Canadian Cancer Society
The Canadian Cancer Society is a national, community-based organization of volunteers whose mission is the eradication of cancer and the enhancement of the quality of life of people living with cancer.
Canadian Cancer Society
The Canadian Cancer Society is a national, community-based organization of volunteers whose mission is the eradication of cancer and the enhancement of the quality of life of people living with cancer. To achieve its mission, the Society focuses on cancer prevention and on developing funding for cancer research. It also plays a primary role in empowering, informing and supporting Canadians living with cancer and advocating for public policies to improve the health of Canadians, as well as rallying citizen involvement in the fight against cancer.
A combined initiative of the CANADIAN MEDICAL ASSOCIATION and provincial lay groups, the Canadian Cancer Society was founded as a national body in 1938. The organization's original mandate was to increase public awareness about the early warning signs of cancer and encourage people to seek medical attention promptly. Currently, the Society consists of a national office and 10 provincial offices with over 170 000 volunteers and more than 1200 full-time staff. Today, over 60% of Canadians diagnosed with cancer will survive the disease five years after diagnosis compared with 25% in the 1940s.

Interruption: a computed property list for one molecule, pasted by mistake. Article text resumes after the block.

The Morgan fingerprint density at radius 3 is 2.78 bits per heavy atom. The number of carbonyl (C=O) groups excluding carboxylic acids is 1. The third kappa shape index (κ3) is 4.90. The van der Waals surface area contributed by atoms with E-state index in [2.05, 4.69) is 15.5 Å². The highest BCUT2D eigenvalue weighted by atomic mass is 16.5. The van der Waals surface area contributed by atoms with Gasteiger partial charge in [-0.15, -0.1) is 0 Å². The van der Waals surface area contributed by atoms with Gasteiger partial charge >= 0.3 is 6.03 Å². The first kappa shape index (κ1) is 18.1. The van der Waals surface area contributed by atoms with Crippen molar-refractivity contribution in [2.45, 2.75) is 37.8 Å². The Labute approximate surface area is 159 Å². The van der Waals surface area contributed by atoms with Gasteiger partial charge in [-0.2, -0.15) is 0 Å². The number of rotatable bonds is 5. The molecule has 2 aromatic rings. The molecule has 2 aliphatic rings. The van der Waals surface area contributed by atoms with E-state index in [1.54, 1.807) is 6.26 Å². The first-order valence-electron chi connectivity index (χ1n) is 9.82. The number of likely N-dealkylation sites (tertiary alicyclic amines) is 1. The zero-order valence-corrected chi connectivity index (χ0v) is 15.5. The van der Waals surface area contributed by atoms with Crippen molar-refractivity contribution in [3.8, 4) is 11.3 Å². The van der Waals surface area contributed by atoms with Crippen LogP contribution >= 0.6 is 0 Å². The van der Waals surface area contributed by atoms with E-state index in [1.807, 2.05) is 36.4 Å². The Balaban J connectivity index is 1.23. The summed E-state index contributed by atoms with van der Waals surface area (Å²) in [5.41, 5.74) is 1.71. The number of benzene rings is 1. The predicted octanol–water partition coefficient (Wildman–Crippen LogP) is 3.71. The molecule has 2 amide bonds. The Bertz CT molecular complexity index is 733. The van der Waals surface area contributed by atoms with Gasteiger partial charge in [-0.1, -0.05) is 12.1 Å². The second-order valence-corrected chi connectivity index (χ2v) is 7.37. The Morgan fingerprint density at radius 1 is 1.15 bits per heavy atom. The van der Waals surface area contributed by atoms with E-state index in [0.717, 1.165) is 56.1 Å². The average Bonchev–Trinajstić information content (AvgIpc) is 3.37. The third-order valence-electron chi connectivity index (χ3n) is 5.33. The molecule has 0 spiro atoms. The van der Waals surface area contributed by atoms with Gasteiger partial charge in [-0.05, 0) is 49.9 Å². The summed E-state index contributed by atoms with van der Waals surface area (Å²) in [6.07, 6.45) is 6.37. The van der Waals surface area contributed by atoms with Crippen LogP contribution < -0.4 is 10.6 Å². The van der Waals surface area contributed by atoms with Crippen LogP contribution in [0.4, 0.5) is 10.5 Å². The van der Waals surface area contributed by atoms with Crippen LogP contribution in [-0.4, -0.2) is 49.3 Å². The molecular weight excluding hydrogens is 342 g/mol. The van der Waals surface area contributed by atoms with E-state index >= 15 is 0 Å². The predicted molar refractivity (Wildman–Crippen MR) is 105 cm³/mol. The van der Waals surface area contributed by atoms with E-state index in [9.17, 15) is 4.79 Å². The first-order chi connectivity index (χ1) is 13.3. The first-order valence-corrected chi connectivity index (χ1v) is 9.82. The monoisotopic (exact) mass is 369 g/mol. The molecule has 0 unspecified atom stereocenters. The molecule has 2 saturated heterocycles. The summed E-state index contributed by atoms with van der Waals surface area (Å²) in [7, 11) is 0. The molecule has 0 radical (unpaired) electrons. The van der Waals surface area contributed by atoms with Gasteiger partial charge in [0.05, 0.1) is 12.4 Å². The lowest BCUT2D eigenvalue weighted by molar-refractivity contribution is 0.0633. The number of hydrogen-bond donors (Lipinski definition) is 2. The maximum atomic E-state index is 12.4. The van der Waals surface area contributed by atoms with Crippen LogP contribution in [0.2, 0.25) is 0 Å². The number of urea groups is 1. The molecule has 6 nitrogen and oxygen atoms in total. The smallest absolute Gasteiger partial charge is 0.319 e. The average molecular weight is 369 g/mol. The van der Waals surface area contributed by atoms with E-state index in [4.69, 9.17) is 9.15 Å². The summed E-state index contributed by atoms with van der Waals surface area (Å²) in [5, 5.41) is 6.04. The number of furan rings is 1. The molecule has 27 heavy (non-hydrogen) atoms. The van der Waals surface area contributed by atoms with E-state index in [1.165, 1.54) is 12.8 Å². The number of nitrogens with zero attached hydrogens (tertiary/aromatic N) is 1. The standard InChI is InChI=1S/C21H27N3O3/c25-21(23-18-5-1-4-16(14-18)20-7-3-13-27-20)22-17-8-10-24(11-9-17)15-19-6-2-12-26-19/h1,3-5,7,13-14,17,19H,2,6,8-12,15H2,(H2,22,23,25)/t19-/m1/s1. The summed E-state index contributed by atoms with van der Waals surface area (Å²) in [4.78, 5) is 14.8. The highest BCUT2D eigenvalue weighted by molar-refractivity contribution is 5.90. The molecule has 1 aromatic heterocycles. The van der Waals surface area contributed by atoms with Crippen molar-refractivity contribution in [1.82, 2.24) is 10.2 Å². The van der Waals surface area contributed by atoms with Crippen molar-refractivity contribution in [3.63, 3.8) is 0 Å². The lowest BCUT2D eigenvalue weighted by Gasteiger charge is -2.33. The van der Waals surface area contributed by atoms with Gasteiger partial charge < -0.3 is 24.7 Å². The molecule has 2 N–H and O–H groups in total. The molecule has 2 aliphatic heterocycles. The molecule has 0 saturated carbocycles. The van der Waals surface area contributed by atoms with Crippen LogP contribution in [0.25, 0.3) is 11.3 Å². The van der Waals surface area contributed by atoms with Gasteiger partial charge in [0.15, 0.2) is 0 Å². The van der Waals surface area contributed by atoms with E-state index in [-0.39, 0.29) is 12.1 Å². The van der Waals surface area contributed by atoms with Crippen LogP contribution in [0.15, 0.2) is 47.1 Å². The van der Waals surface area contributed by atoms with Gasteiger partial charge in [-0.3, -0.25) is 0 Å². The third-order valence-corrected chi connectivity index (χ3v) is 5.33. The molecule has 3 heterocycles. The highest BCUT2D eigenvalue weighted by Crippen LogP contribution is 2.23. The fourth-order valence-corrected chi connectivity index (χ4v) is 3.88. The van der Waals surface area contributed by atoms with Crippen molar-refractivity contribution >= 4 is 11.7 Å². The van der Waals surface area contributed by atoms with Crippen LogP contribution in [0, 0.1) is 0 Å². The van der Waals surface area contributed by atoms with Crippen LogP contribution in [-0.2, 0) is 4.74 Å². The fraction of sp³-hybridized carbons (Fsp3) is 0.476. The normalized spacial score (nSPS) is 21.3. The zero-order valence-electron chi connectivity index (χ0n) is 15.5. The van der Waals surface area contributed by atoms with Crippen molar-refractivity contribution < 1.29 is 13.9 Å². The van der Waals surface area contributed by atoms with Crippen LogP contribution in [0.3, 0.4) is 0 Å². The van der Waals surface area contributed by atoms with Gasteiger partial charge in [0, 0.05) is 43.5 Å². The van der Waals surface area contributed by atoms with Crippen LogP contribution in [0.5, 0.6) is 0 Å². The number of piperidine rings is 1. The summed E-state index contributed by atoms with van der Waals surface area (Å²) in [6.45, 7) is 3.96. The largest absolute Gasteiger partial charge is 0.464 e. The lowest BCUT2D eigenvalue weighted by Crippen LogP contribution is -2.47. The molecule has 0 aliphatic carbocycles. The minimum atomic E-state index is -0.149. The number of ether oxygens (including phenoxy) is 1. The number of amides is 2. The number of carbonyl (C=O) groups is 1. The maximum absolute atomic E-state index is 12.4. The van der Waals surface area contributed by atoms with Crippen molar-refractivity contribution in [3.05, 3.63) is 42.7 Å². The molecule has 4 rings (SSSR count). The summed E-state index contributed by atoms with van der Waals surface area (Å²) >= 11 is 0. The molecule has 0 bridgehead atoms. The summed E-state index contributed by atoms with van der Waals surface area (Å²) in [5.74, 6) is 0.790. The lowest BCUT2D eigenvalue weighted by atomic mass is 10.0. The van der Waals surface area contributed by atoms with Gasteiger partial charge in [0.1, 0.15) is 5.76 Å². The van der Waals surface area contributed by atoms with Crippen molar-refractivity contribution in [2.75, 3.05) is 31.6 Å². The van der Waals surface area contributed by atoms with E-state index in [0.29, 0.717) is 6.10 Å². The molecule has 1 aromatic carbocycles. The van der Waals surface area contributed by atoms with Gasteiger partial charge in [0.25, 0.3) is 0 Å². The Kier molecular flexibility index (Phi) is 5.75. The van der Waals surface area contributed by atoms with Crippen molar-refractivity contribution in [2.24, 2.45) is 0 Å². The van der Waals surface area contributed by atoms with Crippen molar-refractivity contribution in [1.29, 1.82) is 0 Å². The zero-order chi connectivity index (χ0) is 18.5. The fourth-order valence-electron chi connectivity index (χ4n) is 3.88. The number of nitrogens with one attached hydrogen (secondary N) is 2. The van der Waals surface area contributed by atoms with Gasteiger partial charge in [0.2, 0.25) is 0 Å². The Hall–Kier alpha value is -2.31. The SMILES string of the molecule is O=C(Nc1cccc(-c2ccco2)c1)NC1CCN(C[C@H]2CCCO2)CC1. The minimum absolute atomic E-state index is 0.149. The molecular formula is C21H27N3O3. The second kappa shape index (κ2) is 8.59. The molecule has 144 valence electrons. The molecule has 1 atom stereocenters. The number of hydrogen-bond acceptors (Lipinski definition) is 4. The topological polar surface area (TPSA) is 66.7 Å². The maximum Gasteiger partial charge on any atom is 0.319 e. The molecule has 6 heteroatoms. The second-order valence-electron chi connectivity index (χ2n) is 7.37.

The Society relies on the generosity of the public through donations and fundraisers to raise money for research and the Society's other important mission work. Many fundraising events are organized throughout the year, including its signature event Relay For Life taking place in communities across Canada and its annual campaign, Daffodil Month, taking place in April.
The Canadian Cancer Society is the largest national charitable fundraising organization for cancer research in Canada. Since 1947, the organization has supported the cancer research community in Canada and funded cancer research across all scientific disciplines in order to reduce cancer incidence and mortality, and improve the quality of life of patients and survivors. Research funds are administered by the Canadian Cancer Research Institute (CCSRI, formerly the National Cancer Institute of Canada). Each year, the CCSRI manages multiple peer-review grant competitions with the help of volunteer scientists from across the country and abroad. Since its inception, the Society has raised more than $1 billion for cancer research and cancer control in Canada. The CCSRI's research program funds and supports research to advance progress in cancer control along the entire spectrum from prevention, to treatment, to end of life care.